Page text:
Last edited by RyanAnayaMc, Feb 14, 2018
  5. RustInPeace

    RustInPeace Samurai Cop

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    It's a hard ticket to Hawaii now (I'd love the person forever if they get the reference without Googling).

    I like the fining idea against publishers, especially EA. These bills won't really do anything, just add more text and warnings to game cases that likely won't be followed. Just like how me as a 7 year old played an M rated game in MK Trilogy, a kid can get their hands on a game with a loot box system, and probably get access somehow to a parent's credit card. There should just be educating the consumer on this, and especially parents, to pass that knowledge to kids and not really ban them from playing, but teach them on what could happen. Good intentions especially compared to the whole violent video game controversy bullshit from the 90s, but it's potentially another example of government intervention not being a good solution at all.

    As EA plans their missile strike against Hawaii.
     
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  6. ihaveamac

    ihaveamac GBAtemp Guru

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    if the games are rated AO ("Adults Only") due to gambling-like mechanics, then a lot of stores won't sell the game in the first place, so it would probably be a lot harder to find. which would also probably force publishers to drop the whole scheme or (more likely) find a different way to squeeze extra money out of people.
     
  7. SG854

    SG854 GBAtemp Maniac

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    In this case putting an M rated label makes more sense then putting a micro transaction warning label, since the M rated label warns parents that don't like their kids to play this stuff. But how often do kids get money for micro transactions? But even if they were to get moneykids rarely get access to money, and if they do get money by doing small chores or doing yard work for people, they won't get a lot of money. So can they really become addicted with the small amount of money they get? Its like can you be addicted to alcohol if you only have money to buy one 6 pack every two months?

    Does preventing selling alcohol to kids stop them from selling it in grocery stores, 7-11's, or at restaurants? Does putting an M rated label on games stop stores like Best Buy or Game Stop from selling them?
     
    Last edited by SG854, Feb 14, 2018
  8. AbyssalMonkey

    AbyssalMonkey GBAtemp Regular

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    Yes, because we saw how effective this "disclose the odds" idea went over in China. They loopholed their way around it because they didn't want anybody seeing how fucking awful they actually are.

    Until this does something, like cause AO like someone said, it's going to do literally nothing. The companies will find loopholes, lobby their way through, or impede it in some fashion.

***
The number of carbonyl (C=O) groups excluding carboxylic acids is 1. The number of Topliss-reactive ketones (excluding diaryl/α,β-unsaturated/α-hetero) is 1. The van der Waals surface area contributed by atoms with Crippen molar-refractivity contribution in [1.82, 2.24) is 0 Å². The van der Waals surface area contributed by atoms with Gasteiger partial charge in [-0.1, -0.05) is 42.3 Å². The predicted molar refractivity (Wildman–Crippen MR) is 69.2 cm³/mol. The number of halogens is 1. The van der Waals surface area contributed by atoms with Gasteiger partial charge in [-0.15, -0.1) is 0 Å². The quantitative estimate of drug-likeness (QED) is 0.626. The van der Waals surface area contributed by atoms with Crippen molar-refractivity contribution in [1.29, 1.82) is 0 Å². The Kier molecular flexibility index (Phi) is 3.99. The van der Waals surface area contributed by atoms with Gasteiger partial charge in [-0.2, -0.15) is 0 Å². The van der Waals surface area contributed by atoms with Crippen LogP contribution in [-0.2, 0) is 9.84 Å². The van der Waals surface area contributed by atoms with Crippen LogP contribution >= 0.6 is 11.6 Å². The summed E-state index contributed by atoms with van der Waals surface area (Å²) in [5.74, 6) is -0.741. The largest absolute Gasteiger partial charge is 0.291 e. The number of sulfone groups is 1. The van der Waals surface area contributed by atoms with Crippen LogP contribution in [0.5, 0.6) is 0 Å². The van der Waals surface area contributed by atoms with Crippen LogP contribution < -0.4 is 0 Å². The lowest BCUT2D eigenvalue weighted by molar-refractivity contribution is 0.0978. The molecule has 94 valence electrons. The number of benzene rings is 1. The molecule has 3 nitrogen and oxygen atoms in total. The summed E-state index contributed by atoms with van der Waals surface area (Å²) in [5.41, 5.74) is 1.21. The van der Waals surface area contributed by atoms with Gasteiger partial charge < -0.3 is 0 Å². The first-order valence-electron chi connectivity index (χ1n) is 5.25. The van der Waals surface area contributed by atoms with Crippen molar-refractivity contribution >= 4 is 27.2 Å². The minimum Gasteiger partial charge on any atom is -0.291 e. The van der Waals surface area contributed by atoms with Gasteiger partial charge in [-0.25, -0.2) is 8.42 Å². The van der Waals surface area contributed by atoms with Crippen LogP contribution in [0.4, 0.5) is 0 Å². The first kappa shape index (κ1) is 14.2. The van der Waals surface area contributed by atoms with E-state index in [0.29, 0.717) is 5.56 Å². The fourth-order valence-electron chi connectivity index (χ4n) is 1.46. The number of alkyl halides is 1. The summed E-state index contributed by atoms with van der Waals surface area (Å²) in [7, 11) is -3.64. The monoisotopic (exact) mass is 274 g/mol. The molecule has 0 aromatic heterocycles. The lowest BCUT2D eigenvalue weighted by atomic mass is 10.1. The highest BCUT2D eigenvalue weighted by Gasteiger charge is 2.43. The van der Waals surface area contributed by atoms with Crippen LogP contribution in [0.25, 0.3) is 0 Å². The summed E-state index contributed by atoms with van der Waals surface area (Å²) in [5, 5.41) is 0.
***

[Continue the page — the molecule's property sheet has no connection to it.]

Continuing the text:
I have my tinfoil hat on and am going to go out on a limb and say that these measures are frontfaced "we did something guys!" to try and calm the crowd while the storm keeps a-brewing. It would come as no surprise to find this entire debacle was orchestrated by the large game companies as a strawman, just so they can point to it and say "you've already handicapped us!" while putting forth token efforts against it, while secretly supporting it from behind.
     
  9. TotalInsanity4

    TotalInsanity4 GBAtemp Supreme Overlord

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    Don't include alcohol in the argument if you're not going to acknowledge that the illegality of selling minors alcohol greatly hinders their ability to buy it
     
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  10. SG854

    SG854 GBAtemp Maniac

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    Reread my response to them.
     
  11. TotalInsanity4

    TotalInsanity4 GBAtemp Supreme Overlord

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    I did, and it doesn't really matter as a kid can get a debit card with a bank account, and as long as they're at least 14 they would have their own source of income. Game reward systems like that are built to be addicting, and I can easily see how minors would fall into that trap without using a parent's card info
     
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  12. SG854

    SG854 GBAtemp Maniac

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    @TotalInsanity4 No you didn't. If you read what they said, they said the AO Gambling rating will stop them from selling it in the first place in general and they'll be harder to find. Why are M rated games still around?